Military dictatorship and Black democracy
During Reconstruction, the Southern states were under direct military rule of the Northern forces. They were divided into five military districts, each under the administration of a Union general. While pro-Confederate propaganda like “Gone with the Wind” portrays this as a regrettable time of military dictatorship, it was precisely the military dictatorship of the North over the South that safeguarded the newly won democratic rights of African Americans.
After the Civil War, the new state functioned as an instrument of coercion against the dispossessed former ruling class—in this case, the slavocracy. The resistance by the slave-owning class actually intensified after their defeat. The Northern dictatorship in the South was a precondition for the exercise of formal democracy for the formerly enslaved African Americans, who were politically powerless against white repression.
During Reconstruction, there was a flowering of democracy for African Americans that has not been seen since. In the 11 years following the Civil War, the Freedmen’s Bureau spent $17 million building 4,000 schools and 100 hospitals and finding employment and housing for former slaves. With Black suffrage, there were 17 African Americans elected to the House of Representatives and 2 elected to the Senate.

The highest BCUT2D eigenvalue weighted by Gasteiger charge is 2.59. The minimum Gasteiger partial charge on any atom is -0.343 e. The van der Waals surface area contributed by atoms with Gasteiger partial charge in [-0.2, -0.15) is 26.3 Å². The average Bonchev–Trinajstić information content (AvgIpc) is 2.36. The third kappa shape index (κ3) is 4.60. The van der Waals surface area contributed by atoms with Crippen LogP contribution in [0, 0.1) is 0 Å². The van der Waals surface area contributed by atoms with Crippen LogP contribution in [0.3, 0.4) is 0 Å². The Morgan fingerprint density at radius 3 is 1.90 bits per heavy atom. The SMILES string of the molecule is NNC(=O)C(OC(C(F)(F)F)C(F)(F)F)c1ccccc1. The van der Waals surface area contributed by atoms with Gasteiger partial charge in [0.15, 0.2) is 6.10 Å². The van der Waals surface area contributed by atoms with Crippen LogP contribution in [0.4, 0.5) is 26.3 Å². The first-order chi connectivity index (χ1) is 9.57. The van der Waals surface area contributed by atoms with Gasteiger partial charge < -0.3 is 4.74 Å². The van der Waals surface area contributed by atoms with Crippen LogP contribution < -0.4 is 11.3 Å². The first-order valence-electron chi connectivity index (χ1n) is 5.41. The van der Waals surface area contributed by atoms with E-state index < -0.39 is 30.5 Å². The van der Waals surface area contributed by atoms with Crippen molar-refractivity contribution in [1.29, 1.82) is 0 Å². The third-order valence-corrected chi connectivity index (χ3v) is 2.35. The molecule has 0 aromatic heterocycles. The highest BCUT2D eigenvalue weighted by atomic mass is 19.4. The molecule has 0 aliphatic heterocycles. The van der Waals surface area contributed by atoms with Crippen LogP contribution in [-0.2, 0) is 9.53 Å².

The end of Reconstruction
Reconstruction was ended by the Compromise of 1877, when presidential candidates Hayes and Tilden settled the disputed 1876 election by granting the Republicans the Presidency in exchange for the withdrawal of the Northern military from the South. This agreement returned political power in the South to the Southern Democrats, representing the old Southern slave powers. It was disastrous for African Americans.
In effect, the dictatorship of the Northern army was replaced with a different kind of dictatorship: that of the racist establishment. Former leaders of the Confederate army founded the Ku Klux Klan, a white supremacist organization whose primary -objective was to terrorize Black people (and some sympathetic whites) in order to keep African Americans from voting and gaining any measure of equality.